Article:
The NIST effort merged with the IMS effort, and the IMS began collaborating with the ARIADNE Project, a European Project with an active metadata definition effort. In 1998, IMS and ARIADNE submitted a joint proposal and specification to IEEE, which formed the basis for the current IEEE Learning Object Metadata (LOM) base document, which is a classification for a pre-draft IEEE Specification. IMS publicised the IEEE work through the IMS community in the US, UK, Europe, Australia, and Singapore during 1999 and brought the resulting feedback into the ongoing specification development process.
Following a meeting in Edinburgh, UK, the UK's Open Metadata for Education Group (MEG) has released its first deliverable - the MEG Concord. This Concord seeks to capture the key principles that MEG members feel should lie behind current and future work in this area. Current signatories to the Concord include the University for Industry, the Scottish University for Industry, SCRAN, mda, the Gateway to Educational Materials (GEM), the Archaeology Data Service, UKOLN, Resource, the Centre for Digital Library Research (CDLR) at the University of Strathclyde, and the Library Information Technology Centre LITC) at South Bank University.
The work of the group is progressed on the uk-meg JISCMail list and at open face-to-face meetings. If this work is of interest to you, please join the mailing list, where announcements of the next meeting will be made in due course. 12/12/00
URL: MEG http://www.ukoln.ac.uk/metadata/education/
URL: MEG Concord http://www.ukoln.ac.uk/metadata/education/documents/concord.html
URL: mailing list http://www.jiscmail.ac.uk/lists/uk-meg.html
The World Wide Web Consortium coordinates a number of disparate metadata activities, through a working group - the W3C Metadata Activity - the principle of which is the RDF work.
Resource Description Framework (RDF), is billed as a vendor-neutral and operating system-independent system for metadata on the Web. RDF is an extension of the work on PICS content description technology (see below), drawing on XML technology along with the submissions to the W3C by Microsoft (XML Web Collections and XML-Data) and Netscape (XML/MCF) . The design of RDF has also been influenced by the Dublin Core/Warwick Framework - see information above.
RDF will allow different application communities to define the metadata property set that best serves the needs of each community. A variety of application areas are envisaged including:
- in resource discovery to provide better search engine capabilities;
- in cataloging for describing the content and content relationships available at a particular Web site, page, or digital library;
- by intelligent software agents to facilitate knowledge sharing and exchange;
- in content rating for child protection and privacy protection;
- in describing collections of pages that represent a single logical "document";
- for describing intellectual property rights of Web pages.
Implemented with digital signatures, the W3C believes that: "RDF will aid in building the 'Web of Trust' for electronic commerce, collaboration, and other applications". RDF development has seven major areas of focus:
- A metadata model and syntax specification, RDF;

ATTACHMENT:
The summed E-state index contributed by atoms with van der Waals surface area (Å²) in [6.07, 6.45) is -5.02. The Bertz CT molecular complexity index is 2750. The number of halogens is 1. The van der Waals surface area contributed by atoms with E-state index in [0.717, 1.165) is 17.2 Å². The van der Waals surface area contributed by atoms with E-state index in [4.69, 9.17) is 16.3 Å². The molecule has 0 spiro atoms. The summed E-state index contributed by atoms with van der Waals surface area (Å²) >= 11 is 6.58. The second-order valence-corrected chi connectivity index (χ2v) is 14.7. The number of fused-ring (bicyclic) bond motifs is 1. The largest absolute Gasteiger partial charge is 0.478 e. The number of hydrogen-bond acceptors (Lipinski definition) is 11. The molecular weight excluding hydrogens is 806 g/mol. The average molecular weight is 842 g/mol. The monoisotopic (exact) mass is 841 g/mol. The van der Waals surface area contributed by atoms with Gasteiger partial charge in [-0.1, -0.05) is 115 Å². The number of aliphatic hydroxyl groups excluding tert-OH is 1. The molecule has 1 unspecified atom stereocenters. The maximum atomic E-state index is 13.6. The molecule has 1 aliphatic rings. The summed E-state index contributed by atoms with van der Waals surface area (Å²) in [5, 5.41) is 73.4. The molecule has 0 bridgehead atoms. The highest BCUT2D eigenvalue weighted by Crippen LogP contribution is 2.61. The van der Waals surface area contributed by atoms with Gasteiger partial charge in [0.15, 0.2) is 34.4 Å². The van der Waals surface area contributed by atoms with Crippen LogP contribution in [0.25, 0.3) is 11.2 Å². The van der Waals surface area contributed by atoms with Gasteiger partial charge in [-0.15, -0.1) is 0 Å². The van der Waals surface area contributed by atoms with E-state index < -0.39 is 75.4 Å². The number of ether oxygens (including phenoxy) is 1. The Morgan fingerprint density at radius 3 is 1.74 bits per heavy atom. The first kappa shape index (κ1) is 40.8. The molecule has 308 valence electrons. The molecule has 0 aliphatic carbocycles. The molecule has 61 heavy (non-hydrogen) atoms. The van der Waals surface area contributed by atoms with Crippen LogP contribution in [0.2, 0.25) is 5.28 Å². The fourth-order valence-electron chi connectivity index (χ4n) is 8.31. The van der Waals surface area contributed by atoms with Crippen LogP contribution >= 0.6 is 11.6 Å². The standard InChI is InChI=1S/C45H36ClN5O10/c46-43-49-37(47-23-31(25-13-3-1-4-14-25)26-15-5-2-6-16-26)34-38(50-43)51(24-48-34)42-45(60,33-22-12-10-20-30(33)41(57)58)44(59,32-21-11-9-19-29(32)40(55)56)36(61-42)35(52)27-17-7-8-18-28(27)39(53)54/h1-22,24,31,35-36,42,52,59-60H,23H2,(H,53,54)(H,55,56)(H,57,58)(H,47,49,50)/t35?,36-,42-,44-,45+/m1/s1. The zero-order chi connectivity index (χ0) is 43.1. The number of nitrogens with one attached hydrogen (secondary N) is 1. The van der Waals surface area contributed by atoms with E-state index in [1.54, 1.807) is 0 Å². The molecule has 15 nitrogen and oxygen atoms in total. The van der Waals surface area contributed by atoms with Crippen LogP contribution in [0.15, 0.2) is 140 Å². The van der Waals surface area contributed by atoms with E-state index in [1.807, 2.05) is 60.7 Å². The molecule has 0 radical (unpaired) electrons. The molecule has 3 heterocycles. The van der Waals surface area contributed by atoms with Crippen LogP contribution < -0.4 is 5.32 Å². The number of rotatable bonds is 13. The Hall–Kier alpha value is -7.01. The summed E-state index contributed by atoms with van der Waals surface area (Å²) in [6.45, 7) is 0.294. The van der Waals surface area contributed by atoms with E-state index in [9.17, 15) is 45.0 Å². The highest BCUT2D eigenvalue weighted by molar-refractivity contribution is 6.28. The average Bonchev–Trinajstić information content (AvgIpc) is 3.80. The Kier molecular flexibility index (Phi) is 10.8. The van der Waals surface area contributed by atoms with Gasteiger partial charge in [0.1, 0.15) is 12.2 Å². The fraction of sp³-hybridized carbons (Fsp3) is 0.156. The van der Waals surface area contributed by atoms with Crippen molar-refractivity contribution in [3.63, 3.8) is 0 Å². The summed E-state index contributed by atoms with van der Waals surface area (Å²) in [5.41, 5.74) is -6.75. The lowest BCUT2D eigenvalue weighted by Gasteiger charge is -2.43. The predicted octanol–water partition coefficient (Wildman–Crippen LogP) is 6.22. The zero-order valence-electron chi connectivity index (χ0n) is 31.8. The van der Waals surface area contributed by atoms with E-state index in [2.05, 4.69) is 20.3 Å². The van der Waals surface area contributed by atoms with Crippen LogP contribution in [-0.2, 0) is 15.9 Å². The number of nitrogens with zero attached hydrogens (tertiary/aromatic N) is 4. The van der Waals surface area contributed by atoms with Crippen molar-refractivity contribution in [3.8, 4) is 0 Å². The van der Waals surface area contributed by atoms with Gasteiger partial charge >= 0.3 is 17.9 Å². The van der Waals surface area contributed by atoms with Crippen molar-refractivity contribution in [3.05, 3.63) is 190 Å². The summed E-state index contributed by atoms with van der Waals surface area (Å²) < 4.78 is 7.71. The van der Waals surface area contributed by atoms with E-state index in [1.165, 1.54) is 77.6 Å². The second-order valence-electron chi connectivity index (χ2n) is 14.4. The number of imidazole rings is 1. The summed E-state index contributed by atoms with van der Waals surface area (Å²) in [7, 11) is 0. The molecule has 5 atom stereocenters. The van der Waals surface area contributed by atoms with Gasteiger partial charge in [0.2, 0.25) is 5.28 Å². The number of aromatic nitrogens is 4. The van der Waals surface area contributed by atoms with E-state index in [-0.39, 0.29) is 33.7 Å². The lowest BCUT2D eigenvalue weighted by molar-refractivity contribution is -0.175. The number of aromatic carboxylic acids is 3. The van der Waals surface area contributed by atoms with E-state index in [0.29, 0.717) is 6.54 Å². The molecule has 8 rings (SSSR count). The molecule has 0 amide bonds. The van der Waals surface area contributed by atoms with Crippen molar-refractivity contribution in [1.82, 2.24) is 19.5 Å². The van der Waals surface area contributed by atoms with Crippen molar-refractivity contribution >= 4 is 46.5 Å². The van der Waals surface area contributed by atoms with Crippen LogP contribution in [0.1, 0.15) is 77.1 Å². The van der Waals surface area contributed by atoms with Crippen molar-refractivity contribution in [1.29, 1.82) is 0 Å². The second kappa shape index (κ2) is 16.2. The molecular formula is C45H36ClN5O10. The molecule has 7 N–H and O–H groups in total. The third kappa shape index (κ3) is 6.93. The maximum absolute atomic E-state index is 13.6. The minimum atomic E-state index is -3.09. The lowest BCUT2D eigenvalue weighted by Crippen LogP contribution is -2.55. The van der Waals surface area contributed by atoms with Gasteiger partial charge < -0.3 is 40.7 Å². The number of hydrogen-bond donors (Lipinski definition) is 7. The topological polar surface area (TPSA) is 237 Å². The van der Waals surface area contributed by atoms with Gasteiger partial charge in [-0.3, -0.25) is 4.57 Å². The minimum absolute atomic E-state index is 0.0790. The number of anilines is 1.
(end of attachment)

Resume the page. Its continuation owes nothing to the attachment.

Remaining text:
- A language for writing RDF schemas;
- A language for expressing processing rules (sometimes called "filters", "preferences", or "profiles" in various applications of metadata) for the use of RDF statements;
- A language for expressing a general query for RDF information;
- An algorithm for canonicalizing RDF for digital signature;
- A syntax for digitally signing RDF; A vocabulary for expressing PICS labels in RDF, and a conversion algorithm from PICS 1.1.
URL: RDF Recommendation http://www.w3.org/RDF
- The Resource Description Framework (RDF) is a technology that can be difficult to understand, especially for those who aren't on the working group. Dave Beckett's RDF Resources provides a hub of links to as many RDF web pages that the author could find containing examples, documents, papers and software. Links also provide further information on related applications and work. 11/07/00
- A tutorial on Resource Description Framework (RDF), covering syntax, semantics, concepts and vocabulary, is available on the web. 07/04/00
- A note authored by Tim Berners-Lee in September 1998 which attempts to answer the question, "Why should I use RDF - why not just XML?", a question which has been around ever since RDF started. It takes as its starting point the premise that there is a clear difference of view between those who want to query documents and those who want to extract the "meaning" in some form and query that.
- Introduction to RDF
- RDF resources for developers
- "RDFMade (Fairly) Easy" is based on the author's wish to get a feeling for his understanding based on the current RDF draft. It is intended to give a practitioner's introduction to expressing RDF concepts in XML, starting from simple and working towards more complex (instead of starting from general and working towards specific, as the draft does).
- A site which provides the "guts" of the RDF architecture for libraries (primarily).
Meta Content Framework (MCF) - a data model for describing metadata for collections of networked information, it also provides a syntax for the representation of instances of this data model using XML.
URL: Latest specification http://www.textuality.com/mcf/NOTE-MCF-XML.html
URL: Introductory tutorial http://www.textuality.com/mcf/MCF-tutorial.html